With the venerable question of "who you gonna call?" answered with the recent announcement of an all-female cast, the new Ghostbusters reboot looks set to tackle something strange in the neighborhood. Now, as the news continues to be digested, we are finally starting to get some feedback from the celebrated surviving cast members of the original film - most notably, Ray Stantz himself, Dan Aykroyd. The verdict is… promising.

The Hollywood Reporter had a chance to catch up to the former pointer of proton streams and according to Dab Aykroyd, he is more than happy to pass the mantle of paranormal police officer to newbies Kristen Wiig, Leslie Jones, Kate McKinnon and Melissa McCarthy in the reboot directed by Paul Feig. Said the original Ghostbusters star,
"The Aykroyd family is delighted by this inheritance of the Ghostbusters torch by these most magnificent women in comedy. My great grandfather, Dr. Sam Aykroyd, the original Ghostbuster, was a man who empowered women in his day and this is a beautiful development in the legacy of our family business."

Dan Aykroyd’s willingness to allow his legacy to evolve is clearly matched only by Ray Stantz’s enthusiasm for Stay Puft Marshmallows. That is not to say that he gave it up without a fight. Originally this project was supposed to be Ghostbusters 3, and had been years in the making with a script written by Gene Stupnitsky and Lee Eisenberg (Bad Teacher, Year One, The Office). Unfortunately, according to anecdotal accounts, Bill Murray, much to Aykroyd’s chagrin, wanted nothing to do with the film - which essentially torpedoed film's chances of being made. While Aykroyd and the rest of the gang had decided to move forward with the film, the death of Harold Ramis last year was ultimately a fatal blow to the project, despite director, Ivan Reitman’s initial desire to soldier on even after that tragic setback. Thus, Aykroyd giving his blessing to the all-female reboot project seems to be the final culmination of the failed Ghostbusters 3 efforts and his acceptance to move on.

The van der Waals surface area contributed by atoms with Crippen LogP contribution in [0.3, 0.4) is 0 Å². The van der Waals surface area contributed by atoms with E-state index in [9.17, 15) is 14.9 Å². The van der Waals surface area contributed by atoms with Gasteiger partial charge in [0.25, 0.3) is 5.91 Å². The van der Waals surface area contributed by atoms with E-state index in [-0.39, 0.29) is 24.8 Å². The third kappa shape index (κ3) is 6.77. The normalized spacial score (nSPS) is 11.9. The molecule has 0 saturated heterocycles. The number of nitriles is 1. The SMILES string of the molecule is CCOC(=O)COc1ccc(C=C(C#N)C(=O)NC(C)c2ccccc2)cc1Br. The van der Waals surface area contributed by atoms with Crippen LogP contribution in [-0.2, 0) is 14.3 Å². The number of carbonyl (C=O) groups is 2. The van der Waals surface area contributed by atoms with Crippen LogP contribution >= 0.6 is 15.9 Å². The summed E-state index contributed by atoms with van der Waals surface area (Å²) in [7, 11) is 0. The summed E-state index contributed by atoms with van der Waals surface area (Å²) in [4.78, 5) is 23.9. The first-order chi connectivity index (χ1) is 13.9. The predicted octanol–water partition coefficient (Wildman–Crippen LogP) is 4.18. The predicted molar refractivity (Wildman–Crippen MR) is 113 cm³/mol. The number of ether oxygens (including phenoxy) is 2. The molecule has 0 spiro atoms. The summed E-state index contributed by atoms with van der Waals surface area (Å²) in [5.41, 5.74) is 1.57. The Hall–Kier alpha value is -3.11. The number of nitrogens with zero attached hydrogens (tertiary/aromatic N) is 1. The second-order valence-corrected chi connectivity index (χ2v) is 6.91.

While former colleague, Bill Murray has been mum (and may likely remain so), the only other surviving member of the original team, Ernie Hudson, who played the often-overlooked Winston Zeddmore, has been very vocal when it comes to his feelings on the prospect of the all-female reboot; namely that it shouldn’t carry the Ghostbusters name since it will have "nothing to do with the other two movies." However, Hudson qualified his comments by saying he was not against the idea of an all-female cast, but he had his doubts that it would be something fans wanted to see. Hudson would take his initial reaction to the cast announcement to Facebook, utilizing a more disciplined brand of brevity. He wrote,
Two words: "No comment"

Cinematic purists and old-school fans alike on the internet have certainly been afire with critical comments about the new Ghostbusters. While it undoubtedly serves the longtime narrative that Hollywood has run out of original ideas, it is also an intriguing project. While it will certainly borrow elements from the groundbreaking 1984 film, with the characters serving analogously in their roles within the original film’s basic framework, we should expect an entirely original interplay between the new team that will hopefully transcend the perceived notion that it will rely on the gimmick of gender reversal.

The yet-to-be-titled Ghostbusters reboot looks to swap "The Keymaster" for "The Gatekeeper" when it makes its first housecall to theaters on July 22, 2016.

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